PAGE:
NC State Extension Publications

Introduction

Interest in cover crop mulches has increased out of both economic and soil conservation concerns. The number of tractor passes required to produce corn and soybeans organically is expensive and logistically challenging. Farmers currently use blind cultivators, such as a rotary hoe or flex-tine harrow, two to five times, followed by two to four between-row cultivations (see chapter 10, Weed Management). Repeated cultivations can be extremely effective but are highly sensitive to weather. During wet springs, cultivations are missed, leading to weedy fields. Soybeans are particularly troublesome when blind cultivations are missed. We cannot throw as much soil towards soybean plants as with corn, meaning in-row weeds missed by blind cultivation remain in the field until harvest time.

Killing Cover Crops Without Herbicides

Rolling cover crops has proven to be the most effective and inexpensive method for organic farmers to kill cover crops. Multiple designs for roller-crimpers exist (Figure 11-1) to accommodate flat or bedded plantings. Free designs are available at the Rodale Institute’s website. The design advocated by Rodale is manufactured and sold by I&J Manufacturing of Gap, PA. Roller-crimper designs are engineered to maximize force on cover crop stems and to minimize vibrations on the tractor frame. Even so, farmers have reported occasional success using preexisting equipment such as cultipackers and smooth rollers. A combination of the right cover crop growth stage and hot weather can result in a good kill without having the optimal equipment.

Cover crops must be at least flowering or in the early stage of seed set before they can be killed with a roller. Each species has its set of characteristics to look for in determining when it can be roll-killed. Typical times and the growth stage characteristics are listed in Tables 11-1 and 11-2. Same day rolling and planting has been advocated by some institutions. The roller can be mounted on the front of the tractor with the planter in the rear. Although this approach reduces trips, the soils are significantly drier at planting with the same-day approach. Researchers in Alabama, Georgia, and Maryland recommend rolling and waiting for rainfall to replenish soil moisture before planting. In North Carolina, only same-day planting has been tested so far, with good germination in soybean in seven out of nine trials, one of which had to be replanted to prevent total loss. Rolling and planting on different days presents a problem for farmers without GPS guidance. Rolling and planting must occur in the same direction, making the issue of what pattern to use when rolling and how to mark the passes with the planter a significant one.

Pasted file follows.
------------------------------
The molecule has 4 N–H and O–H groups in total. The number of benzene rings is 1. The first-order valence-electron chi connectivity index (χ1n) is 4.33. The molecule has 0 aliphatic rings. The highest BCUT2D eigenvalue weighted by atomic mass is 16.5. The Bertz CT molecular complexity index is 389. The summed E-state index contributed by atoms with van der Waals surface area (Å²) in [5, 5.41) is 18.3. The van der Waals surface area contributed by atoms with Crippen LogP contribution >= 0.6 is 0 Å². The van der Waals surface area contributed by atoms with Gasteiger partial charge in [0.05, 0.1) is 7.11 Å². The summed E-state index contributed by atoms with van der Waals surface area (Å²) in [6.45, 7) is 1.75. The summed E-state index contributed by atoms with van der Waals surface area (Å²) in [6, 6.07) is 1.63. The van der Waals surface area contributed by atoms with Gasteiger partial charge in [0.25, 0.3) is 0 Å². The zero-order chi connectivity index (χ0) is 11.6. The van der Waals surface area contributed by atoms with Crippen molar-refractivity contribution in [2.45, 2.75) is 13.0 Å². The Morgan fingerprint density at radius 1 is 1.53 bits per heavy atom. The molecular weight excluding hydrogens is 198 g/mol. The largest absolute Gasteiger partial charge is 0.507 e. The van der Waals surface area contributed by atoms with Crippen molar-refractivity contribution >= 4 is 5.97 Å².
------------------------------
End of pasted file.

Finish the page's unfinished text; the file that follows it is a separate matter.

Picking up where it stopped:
Photos of 4 different rollers

Figure 11-1. (a) Roller crimper for elevated beds: 1 row and 2 furrows; (b) Roller for elevated beds: 2 rows and 3 furrows; (c) 2-stage roller crimper for operating with smaller tractors (40 HP power source); (d) typical roller for flat planted crops.

Cover Crop Bloom Chart for North Carolina

These tables estimate the time of full bloom, or ideal time for rolling the crop to fully kill the cover crop so that corn or soybeans can be planted into the rolled mulch.


Table 11-1. Roll times for legume cover crops. Adapted from Parr et al., 2011.
Time* Growth Stage Species Cultivar
Late April/
Early May
100% flower

Crimson clover

AU Robin
Dixie
AU Sunrise
Tibbee

Early pod set Hairy vetch AU Early Cover
Late May Early pod set Hairy vetch AU Merit
'Steve Groff'
Late May Early pod set Winter pea variety unstated from NC
Whistler
Early June Early pod set Common vetch variety unstated from NC
100% flower Berseem clover Bigbee
* Timinig can vary in unusual years.

Table 11-2. Roll times for rye (Secale cereale L.) cover crops. Rye should be rolled during the early milk to soft dough growth stages.
Time* Cultivar
Late April Wrens Abruzzi
Wrens 96
MatonII
Early May Aroostook
Mid to late May Rymin
Wheeler
* Timing can vary in unusual years.

Planters

Several features of a no-till planter are essential for such a high residue environment:

  • Straight edged no-till coulters. Fluted edges lead to hair-pinning of the cover crop into the seed trench. Straight edges with bubbles or flutes are ok and help to loosen the germination zone on some soils.